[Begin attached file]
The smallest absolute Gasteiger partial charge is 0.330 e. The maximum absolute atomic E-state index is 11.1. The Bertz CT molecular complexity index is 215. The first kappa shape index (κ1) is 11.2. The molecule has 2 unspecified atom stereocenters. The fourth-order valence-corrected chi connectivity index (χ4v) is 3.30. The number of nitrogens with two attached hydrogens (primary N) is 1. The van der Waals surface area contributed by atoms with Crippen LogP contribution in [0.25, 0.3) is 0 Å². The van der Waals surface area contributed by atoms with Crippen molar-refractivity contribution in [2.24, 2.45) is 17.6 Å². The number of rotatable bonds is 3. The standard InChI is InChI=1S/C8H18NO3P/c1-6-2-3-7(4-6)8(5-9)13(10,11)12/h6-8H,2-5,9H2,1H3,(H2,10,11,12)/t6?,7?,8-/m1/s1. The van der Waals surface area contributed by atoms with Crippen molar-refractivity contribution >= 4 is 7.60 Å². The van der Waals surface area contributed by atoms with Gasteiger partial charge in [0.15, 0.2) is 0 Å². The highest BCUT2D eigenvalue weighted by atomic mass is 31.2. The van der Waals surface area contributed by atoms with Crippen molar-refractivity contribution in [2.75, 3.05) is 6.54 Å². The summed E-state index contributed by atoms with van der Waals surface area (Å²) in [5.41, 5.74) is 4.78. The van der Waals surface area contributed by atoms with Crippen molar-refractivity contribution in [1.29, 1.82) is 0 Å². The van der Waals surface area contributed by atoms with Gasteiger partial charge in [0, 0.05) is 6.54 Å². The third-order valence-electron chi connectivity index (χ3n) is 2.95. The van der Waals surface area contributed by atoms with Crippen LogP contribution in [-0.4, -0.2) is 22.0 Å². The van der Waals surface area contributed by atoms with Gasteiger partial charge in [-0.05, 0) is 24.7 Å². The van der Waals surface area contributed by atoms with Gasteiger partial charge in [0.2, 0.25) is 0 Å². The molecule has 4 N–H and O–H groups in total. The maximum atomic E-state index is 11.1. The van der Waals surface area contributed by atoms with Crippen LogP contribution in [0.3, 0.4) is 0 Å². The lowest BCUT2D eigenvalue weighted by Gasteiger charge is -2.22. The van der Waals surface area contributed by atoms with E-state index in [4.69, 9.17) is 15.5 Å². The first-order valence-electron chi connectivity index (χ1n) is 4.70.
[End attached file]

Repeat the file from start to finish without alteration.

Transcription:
The smallest absolute Gasteiger partial charge is 0.330 e. The maximum absolute atomic E-state index is 11.1. The Bertz CT molecular complexity index is 215. The first kappa shape index (κ1) is 11.2. The molecule has 2 unspecified atom stereocenters. The fourth-order valence-corrected chi connectivity index (χ4v) is 3.30. The number of nitrogens with two attached hydrogens (primary N) is 1. The van der Waals surface area contributed by atoms with Crippen LogP contribution in [0.25, 0.3) is 0 Å². The van der Waals surface area contributed by atoms with Crippen molar-refractivity contribution in [2.24, 2.45) is 17.6 Å². The number of rotatable bonds is 3. The standard InChI is InChI=1S/C8H18NO3P/c1-6-2-3-7(4-6)8(5-9)13(10,11)12/h6-8H,2-5,9H2,1H3,(H2,10,11,12)/t6?,7?,8-/m1/s1. The van der Waals surface area contributed by atoms with Crippen molar-refractivity contribution >= 4 is 7.60 Å². The van der Waals surface area contributed by atoms with Gasteiger partial charge in [0.15, 0.2) is 0 Å². The highest BCUT2D eigenvalue weighted by atomic mass is 31.2. The van der Waals surface area contributed by atoms with Crippen molar-refractivity contribution in [2.75, 3.05) is 6.54 Å². The summed E-state index contributed by atoms with van der Waals surface area (Å²) in [5.41, 5.74) is 4.78. The van der Waals surface area contributed by atoms with Crippen molar-refractivity contribution in [1.29, 1.82) is 0 Å². The van der Waals surface area contributed by atoms with Gasteiger partial charge in [0, 0.05) is 6.54 Å². The third-order valence-electron chi connectivity index (χ3n) is 2.95. The van der Waals surface area contributed by atoms with Crippen LogP contribution in [-0.4, -0.2) is 22.0 Å². The van der Waals surface area contributed by atoms with Gasteiger partial charge in [-0.05, 0) is 24.7 Å². The van der Waals surface area contributed by atoms with Gasteiger partial charge in [0.2, 0.25) is 0 Å². The molecule has 4 N–H and O–H groups in total. The maximum atomic E-state index is 11.1. The van der Waals surface area contributed by atoms with Crippen LogP contribution in [0.3, 0.4) is 0 Å². The lowest BCUT2D eigenvalue weighted by Gasteiger charge is -2.22. The van der Waals surface area contributed by atoms with E-state index in [4.69, 9.17) is 15.5 Å². The first-order valence-electron chi connectivity index (χ1n) is 4.70.